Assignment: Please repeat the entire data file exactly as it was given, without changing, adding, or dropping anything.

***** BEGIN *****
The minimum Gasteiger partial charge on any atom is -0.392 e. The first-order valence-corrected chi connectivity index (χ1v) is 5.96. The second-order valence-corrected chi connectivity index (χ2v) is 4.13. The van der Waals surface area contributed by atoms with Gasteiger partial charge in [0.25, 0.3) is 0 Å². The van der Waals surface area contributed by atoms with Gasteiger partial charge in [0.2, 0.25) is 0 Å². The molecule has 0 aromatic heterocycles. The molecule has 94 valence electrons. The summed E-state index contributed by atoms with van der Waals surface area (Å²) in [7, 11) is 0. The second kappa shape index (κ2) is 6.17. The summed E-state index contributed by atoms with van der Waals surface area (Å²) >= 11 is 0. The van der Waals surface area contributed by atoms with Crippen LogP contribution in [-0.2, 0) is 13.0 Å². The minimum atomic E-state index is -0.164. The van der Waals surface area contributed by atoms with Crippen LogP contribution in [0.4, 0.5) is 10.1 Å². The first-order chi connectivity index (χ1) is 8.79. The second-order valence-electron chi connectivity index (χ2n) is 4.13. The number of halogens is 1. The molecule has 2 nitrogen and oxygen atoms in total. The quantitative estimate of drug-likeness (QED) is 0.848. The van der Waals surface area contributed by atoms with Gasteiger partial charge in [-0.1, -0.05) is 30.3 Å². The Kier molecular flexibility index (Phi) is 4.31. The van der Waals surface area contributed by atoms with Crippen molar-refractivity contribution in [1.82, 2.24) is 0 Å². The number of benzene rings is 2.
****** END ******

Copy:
The minimum Gasteiger partial charge on any atom is -0.392 e. The first-order valence-corrected chi connectivity index (χ1v) is 5.96. The second-order valence-corrected chi connectivity index (χ2v) is 4.13. The van der Waals surface area contributed by atoms with Gasteiger partial charge in [0.25, 0.3) is 0 Å². The van der Waals surface area contributed by atoms with Gasteiger partial charge in [0.2, 0.25) is 0 Å². The molecule has 0 aromatic heterocycles. The molecule has 94 valence electrons. The summed E-state index contributed by atoms with van der Waals surface area (Å²) in [7, 11) is 0. The second kappa shape index (κ2) is 6.17. The summed E-state index contributed by atoms with van der Waals surface area (Å²) >= 11 is 0. The van der Waals surface area contributed by atoms with Crippen LogP contribution in [-0.2, 0) is 13.0 Å². The minimum atomic E-state index is -0.164. The van der Waals surface area contributed by atoms with Crippen LogP contribution in [0.4, 0.5) is 10.1 Å². The first-order chi connectivity index (χ1) is 8.79. The second-order valence-electron chi connectivity index (χ2n) is 4.13. The number of halogens is 1. The molecule has 2 nitrogen and oxygen atoms in total. The quantitative estimate of drug-likeness (QED) is 0.848. The van der Waals surface area contributed by atoms with Gasteiger partial charge in [-0.1, -0.05) is 30.3 Å². The Kier molecular flexibility index (Phi) is 4.31. The van der Waals surface area contributed by atoms with Crippen molar-refractivity contribution in [1.82, 2.24) is 0 Å². The number of benzene rings is 2.